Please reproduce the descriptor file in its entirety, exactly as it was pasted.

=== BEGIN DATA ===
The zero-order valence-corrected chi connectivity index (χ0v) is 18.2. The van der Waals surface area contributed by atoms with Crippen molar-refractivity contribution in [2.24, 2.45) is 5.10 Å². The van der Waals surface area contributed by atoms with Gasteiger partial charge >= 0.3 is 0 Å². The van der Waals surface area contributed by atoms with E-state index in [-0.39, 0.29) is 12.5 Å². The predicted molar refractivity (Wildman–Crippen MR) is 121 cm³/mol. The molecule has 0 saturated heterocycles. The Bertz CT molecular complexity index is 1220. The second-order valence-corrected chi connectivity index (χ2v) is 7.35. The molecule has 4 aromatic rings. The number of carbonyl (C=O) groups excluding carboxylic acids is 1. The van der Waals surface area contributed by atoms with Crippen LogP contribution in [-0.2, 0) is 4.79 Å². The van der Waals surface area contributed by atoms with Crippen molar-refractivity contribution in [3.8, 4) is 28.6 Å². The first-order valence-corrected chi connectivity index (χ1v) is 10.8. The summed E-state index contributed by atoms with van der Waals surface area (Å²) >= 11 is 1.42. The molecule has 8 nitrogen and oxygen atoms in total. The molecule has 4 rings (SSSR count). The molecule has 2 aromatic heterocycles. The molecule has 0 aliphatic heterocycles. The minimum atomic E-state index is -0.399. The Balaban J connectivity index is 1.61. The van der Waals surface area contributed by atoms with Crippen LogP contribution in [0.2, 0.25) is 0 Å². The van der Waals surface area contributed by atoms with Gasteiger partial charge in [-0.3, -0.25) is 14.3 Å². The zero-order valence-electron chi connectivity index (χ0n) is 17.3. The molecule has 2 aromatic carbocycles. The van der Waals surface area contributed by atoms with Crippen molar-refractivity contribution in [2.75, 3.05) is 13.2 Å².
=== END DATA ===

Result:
The zero-order valence-corrected chi connectivity index (χ0v) is 18.2. The van der Waals surface area contributed by atoms with Crippen molar-refractivity contribution in [2.24, 2.45) is 5.10 Å². The van der Waals surface area contributed by atoms with Gasteiger partial charge >= 0.3 is 0 Å². The van der Waals surface area contributed by atoms with E-state index in [-0.39, 0.29) is 12.5 Å². The predicted molar refractivity (Wildman–Crippen MR) is 121 cm³/mol. The molecule has 0 saturated heterocycles. The Bertz CT molecular complexity index is 1220. The second-order valence-corrected chi connectivity index (χ2v) is 7.35. The molecule has 4 aromatic rings. The number of carbonyl (C=O) groups excluding carboxylic acids is 1. The van der Waals surface area contributed by atoms with Crippen LogP contribution in [-0.2, 0) is 4.79 Å². The van der Waals surface area contributed by atoms with Crippen molar-refractivity contribution in [3.8, 4) is 28.6 Å². The first-order valence-corrected chi connectivity index (χ1v) is 10.8. The summed E-state index contributed by atoms with van der Waals surface area (Å²) >= 11 is 1.42. The molecule has 8 nitrogen and oxygen atoms in total. The molecule has 4 rings (SSSR count). The molecule has 2 aromatic heterocycles. The molecule has 0 aliphatic heterocycles. The minimum atomic E-state index is -0.399. The Balaban J connectivity index is 1.61. The van der Waals surface area contributed by atoms with Crippen LogP contribution in [0.2, 0.25) is 0 Å². The van der Waals surface area contributed by atoms with Gasteiger partial charge in [-0.3, -0.25) is 14.3 Å². The zero-order valence-electron chi connectivity index (χ0n) is 17.3. The molecule has 2 aromatic carbocycles. The van der Waals surface area contributed by atoms with Crippen molar-refractivity contribution in [2.75, 3.05) is 13.2 Å².